Type in the address of 130 West 44th Street, New York, into a search engine and a web site pops up that indicates the property is a church. Strolling through Times Square and passing this same address reveals an upscale Art Deco hotel. Is it possible it’s a church that allows its parishioners to spend the night in luxury accommodations? Do parishioners give alms of $500 to over a $1,000 a night to stay in a private meditation and prayer room? What exactly is going on here?
The Stanford-White designed building, currently the , was completed in 1905 and was a mecca for actors and actresses of the Great White Way. At one time, the building housed a church complete with parishioners, pews and other accoutrements of a church. The church was granted a tax-exempt status by the city of New York. Over five years ago, things changed.
Master Architect and Designer renovated and modernized the building into an 83 room luxury hotel, the Chatwal Hotel. The hotel is now a member of the prestigious “Leading Hotels of the World”. Redesigned in a tribute to Art Deco, the Chatwal is resplendent with design features of that period and all the luxuries the modern world has to offer including heated toilet seats and 42-inch plasma screen televisions. Evidently amidst all the changes to the building one very important change was forgotten.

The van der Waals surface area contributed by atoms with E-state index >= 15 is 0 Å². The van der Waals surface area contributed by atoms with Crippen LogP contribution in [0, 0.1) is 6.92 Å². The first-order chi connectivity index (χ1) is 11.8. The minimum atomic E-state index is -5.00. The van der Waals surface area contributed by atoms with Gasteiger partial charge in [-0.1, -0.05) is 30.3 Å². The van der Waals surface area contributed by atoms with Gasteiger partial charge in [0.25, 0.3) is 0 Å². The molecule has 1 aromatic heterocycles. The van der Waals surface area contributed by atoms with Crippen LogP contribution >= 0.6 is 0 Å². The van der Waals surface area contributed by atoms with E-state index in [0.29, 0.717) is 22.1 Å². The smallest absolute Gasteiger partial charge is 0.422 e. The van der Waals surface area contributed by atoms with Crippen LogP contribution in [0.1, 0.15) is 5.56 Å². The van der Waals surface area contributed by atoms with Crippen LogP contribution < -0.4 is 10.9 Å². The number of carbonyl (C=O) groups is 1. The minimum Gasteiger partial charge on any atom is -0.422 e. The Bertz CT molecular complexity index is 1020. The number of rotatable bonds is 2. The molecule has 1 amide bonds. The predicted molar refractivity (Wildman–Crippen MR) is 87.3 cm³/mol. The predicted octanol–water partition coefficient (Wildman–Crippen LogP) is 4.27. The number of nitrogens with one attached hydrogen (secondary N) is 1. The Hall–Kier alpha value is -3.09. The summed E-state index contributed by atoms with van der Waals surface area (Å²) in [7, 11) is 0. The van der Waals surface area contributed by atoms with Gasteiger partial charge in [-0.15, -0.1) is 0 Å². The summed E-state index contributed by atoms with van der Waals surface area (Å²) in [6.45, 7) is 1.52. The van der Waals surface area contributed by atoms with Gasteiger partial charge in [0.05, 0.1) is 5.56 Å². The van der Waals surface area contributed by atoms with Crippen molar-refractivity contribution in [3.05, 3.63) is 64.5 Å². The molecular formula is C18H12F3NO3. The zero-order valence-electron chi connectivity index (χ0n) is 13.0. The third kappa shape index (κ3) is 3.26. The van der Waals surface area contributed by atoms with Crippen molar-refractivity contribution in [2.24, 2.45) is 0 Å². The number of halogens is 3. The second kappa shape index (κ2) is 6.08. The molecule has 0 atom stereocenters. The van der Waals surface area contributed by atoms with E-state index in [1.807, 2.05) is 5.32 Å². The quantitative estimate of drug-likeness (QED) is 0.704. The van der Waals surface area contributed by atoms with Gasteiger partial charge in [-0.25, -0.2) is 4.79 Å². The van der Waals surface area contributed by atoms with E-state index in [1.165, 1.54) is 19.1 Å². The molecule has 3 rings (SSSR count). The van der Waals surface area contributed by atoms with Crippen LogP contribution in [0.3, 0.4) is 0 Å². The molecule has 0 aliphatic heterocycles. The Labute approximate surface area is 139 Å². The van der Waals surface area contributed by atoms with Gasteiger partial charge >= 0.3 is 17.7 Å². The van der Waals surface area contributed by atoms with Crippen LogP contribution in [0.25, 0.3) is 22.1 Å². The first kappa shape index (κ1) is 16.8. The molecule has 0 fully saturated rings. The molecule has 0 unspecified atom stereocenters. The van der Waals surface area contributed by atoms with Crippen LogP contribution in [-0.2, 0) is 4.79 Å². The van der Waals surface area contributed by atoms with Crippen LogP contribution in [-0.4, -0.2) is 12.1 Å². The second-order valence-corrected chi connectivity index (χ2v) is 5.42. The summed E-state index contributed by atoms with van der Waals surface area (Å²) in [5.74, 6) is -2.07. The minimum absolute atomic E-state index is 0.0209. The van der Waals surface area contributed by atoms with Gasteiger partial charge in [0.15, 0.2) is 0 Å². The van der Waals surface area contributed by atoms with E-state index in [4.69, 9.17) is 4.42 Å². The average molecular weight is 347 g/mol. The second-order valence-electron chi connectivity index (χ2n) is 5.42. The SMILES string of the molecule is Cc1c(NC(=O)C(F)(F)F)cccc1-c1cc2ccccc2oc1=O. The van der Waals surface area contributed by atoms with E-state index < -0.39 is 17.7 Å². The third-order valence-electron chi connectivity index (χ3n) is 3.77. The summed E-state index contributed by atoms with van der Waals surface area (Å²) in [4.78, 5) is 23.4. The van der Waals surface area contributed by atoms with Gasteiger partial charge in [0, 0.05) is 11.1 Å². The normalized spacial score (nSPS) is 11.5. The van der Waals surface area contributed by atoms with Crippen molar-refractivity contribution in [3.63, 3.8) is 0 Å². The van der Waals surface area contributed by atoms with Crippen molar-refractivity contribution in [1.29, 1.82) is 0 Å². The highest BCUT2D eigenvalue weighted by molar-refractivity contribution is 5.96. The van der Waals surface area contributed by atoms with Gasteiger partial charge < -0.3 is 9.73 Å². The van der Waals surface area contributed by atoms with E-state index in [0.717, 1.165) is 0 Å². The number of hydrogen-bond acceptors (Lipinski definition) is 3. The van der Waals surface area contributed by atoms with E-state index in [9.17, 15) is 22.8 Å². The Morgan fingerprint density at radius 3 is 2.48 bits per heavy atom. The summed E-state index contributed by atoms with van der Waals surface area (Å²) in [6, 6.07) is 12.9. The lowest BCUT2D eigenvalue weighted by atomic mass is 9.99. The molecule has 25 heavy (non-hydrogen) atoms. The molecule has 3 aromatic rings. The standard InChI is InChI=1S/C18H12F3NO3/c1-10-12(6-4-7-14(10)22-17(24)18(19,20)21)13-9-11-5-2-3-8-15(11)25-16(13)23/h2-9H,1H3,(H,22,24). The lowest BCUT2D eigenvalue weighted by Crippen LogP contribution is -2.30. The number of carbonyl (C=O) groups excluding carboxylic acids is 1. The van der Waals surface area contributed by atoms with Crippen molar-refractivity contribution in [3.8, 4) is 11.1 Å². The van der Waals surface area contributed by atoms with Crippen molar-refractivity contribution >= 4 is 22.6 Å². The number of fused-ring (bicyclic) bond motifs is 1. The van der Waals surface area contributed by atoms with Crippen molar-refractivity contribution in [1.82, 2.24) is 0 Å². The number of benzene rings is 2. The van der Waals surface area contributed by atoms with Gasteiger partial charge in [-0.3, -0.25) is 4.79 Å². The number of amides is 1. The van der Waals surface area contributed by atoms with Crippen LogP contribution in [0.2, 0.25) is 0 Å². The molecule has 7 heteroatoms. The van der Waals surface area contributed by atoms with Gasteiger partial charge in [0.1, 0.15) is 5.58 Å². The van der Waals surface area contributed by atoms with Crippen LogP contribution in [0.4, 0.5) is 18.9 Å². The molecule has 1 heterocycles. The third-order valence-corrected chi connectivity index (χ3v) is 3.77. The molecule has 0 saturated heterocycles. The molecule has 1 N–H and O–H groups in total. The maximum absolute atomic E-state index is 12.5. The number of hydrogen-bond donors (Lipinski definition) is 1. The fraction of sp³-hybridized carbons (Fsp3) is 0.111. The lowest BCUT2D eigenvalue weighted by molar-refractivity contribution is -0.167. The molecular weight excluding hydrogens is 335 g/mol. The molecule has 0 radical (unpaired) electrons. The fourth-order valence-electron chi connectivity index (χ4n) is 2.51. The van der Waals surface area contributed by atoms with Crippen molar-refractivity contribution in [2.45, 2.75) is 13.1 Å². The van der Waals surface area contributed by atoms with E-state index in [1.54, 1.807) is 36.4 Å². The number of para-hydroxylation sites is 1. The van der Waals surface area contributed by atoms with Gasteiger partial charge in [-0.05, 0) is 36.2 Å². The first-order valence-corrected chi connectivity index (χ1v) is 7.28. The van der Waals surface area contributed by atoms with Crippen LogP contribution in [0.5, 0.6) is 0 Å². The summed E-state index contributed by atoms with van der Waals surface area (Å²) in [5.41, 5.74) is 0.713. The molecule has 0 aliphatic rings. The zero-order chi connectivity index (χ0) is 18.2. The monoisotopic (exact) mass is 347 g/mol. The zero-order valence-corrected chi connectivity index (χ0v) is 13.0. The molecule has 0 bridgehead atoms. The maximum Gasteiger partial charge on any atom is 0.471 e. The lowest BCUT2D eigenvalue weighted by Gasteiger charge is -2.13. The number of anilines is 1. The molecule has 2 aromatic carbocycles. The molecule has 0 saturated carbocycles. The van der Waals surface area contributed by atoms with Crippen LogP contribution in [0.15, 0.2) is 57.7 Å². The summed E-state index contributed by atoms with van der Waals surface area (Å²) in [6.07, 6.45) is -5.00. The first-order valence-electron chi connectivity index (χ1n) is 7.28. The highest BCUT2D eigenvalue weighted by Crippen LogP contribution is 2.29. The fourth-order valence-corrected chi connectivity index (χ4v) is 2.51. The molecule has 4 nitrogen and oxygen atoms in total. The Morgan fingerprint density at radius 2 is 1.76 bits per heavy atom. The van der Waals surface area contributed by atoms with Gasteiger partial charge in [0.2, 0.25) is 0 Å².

For the past five years, the Chatwal has maintained the tax-exempt status of a church accumulating a tax debt of millions of dollars to the city of New York. The hotel collects a 14.75 percent tax rate from its guests which it has failed to pass on to the city. The tax debt for 2011 exceeds one million dollars. The city has finally caught up with the Chatwal and wants its money.
Now I lay me down to sleep and pray… no longer qualifies the ritzy Chatwal as a non-profit, tax-exempt church.